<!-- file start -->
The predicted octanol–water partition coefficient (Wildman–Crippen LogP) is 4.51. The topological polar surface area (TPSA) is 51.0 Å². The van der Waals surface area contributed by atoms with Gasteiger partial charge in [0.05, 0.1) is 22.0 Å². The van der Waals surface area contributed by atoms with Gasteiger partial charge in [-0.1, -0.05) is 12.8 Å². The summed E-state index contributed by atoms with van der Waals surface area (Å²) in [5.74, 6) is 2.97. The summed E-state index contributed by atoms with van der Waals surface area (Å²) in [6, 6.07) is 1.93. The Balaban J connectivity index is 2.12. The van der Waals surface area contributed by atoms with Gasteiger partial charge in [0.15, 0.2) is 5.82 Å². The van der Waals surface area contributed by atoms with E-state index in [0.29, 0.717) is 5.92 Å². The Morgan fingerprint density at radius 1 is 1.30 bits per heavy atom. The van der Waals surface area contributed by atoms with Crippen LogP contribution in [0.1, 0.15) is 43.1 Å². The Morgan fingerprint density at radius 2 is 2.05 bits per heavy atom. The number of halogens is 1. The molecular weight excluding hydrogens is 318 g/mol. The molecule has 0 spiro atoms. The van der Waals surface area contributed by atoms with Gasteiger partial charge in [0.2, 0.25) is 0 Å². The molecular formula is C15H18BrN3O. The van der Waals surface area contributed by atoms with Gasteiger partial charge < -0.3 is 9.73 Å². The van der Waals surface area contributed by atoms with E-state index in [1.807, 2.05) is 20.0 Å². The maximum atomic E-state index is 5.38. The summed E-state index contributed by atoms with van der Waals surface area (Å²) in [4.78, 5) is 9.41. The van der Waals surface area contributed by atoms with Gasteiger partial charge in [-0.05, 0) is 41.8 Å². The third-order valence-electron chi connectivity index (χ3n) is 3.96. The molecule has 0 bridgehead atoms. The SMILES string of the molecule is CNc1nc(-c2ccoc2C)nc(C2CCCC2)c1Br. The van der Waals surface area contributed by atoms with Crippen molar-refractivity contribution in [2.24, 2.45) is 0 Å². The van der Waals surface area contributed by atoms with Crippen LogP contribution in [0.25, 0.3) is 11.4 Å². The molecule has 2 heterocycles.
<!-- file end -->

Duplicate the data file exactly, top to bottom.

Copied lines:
The predicted octanol–water partition coefficient (Wildman–Crippen LogP) is 4.51. The topological polar surface area (TPSA) is 51.0 Å². The van der Waals surface area contributed by atoms with Gasteiger partial charge in [0.05, 0.1) is 22.0 Å². The van der Waals surface area contributed by atoms with Gasteiger partial charge in [-0.1, -0.05) is 12.8 Å². The summed E-state index contributed by atoms with van der Waals surface area (Å²) in [5.74, 6) is 2.97. The summed E-state index contributed by atoms with van der Waals surface area (Å²) in [6, 6.07) is 1.93. The Balaban J connectivity index is 2.12. The van der Waals surface area contributed by atoms with Gasteiger partial charge in [0.15, 0.2) is 5.82 Å². The van der Waals surface area contributed by atoms with E-state index in [0.29, 0.717) is 5.92 Å². The Morgan fingerprint density at radius 1 is 1.30 bits per heavy atom. The van der Waals surface area contributed by atoms with Crippen LogP contribution in [0.1, 0.15) is 43.1 Å². The Morgan fingerprint density at radius 2 is 2.05 bits per heavy atom. The number of halogens is 1. The molecular weight excluding hydrogens is 318 g/mol. The molecule has 0 spiro atoms. The van der Waals surface area contributed by atoms with Gasteiger partial charge in [0.2, 0.25) is 0 Å². The molecular formula is C15H18BrN3O. The van der Waals surface area contributed by atoms with Gasteiger partial charge < -0.3 is 9.73 Å². The van der Waals surface area contributed by atoms with E-state index in [1.807, 2.05) is 20.0 Å². The maximum atomic E-state index is 5.38. The summed E-state index contributed by atoms with van der Waals surface area (Å²) in [4.78, 5) is 9.41. The van der Waals surface area contributed by atoms with Gasteiger partial charge in [-0.05, 0) is 41.8 Å². The third-order valence-electron chi connectivity index (χ3n) is 3.96. The molecule has 0 bridgehead atoms. The SMILES string of the molecule is CNc1nc(-c2ccoc2C)nc(C2CCCC2)c1Br. The van der Waals surface area contributed by atoms with Crippen molar-refractivity contribution in [2.24, 2.45) is 0 Å². The van der Waals surface area contributed by atoms with Crippen LogP contribution in [0.25, 0.3) is 11.4 Å². The molecule has 2 heterocycles.